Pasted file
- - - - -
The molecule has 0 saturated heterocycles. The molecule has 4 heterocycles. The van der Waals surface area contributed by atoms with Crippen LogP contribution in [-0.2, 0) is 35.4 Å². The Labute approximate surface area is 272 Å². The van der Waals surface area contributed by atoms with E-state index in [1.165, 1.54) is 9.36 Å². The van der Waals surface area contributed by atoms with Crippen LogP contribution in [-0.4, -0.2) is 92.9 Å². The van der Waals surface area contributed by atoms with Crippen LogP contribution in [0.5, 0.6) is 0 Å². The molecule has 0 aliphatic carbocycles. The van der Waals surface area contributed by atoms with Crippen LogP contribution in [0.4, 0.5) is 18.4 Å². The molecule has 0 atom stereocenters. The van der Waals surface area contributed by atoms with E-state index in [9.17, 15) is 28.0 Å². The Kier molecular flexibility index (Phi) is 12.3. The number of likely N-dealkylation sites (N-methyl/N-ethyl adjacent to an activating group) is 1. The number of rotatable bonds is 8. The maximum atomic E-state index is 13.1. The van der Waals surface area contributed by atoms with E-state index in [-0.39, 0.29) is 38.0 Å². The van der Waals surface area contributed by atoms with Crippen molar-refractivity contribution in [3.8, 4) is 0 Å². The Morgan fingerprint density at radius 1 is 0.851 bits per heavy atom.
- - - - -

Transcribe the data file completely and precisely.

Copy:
The molecule has 0 saturated heterocycles. The molecule has 4 heterocycles. The van der Waals surface area contributed by atoms with Crippen LogP contribution in [-0.2, 0) is 35.4 Å². The Labute approximate surface area is 272 Å². The van der Waals surface area contributed by atoms with E-state index in [1.165, 1.54) is 9.36 Å². The van der Waals surface area contributed by atoms with Crippen LogP contribution in [-0.4, -0.2) is 92.9 Å². The van der Waals surface area contributed by atoms with Crippen LogP contribution in [0.5, 0.6) is 0 Å². The molecule has 0 aliphatic carbocycles. The van der Waals surface area contributed by atoms with Crippen LogP contribution in [0.4, 0.5) is 18.4 Å². The molecule has 0 atom stereocenters. The van der Waals surface area contributed by atoms with E-state index in [9.17, 15) is 28.0 Å². The Kier molecular flexibility index (Phi) is 12.3. The number of likely N-dealkylation sites (N-methyl/N-ethyl adjacent to an activating group) is 1. The number of rotatable bonds is 8. The maximum atomic E-state index is 13.1. The van der Waals surface area contributed by atoms with E-state index in [-0.39, 0.29) is 38.0 Å². The van der Waals surface area contributed by atoms with Crippen molar-refractivity contribution in [3.8, 4) is 0 Å². The Morgan fingerprint density at radius 1 is 0.851 bits per heavy atom.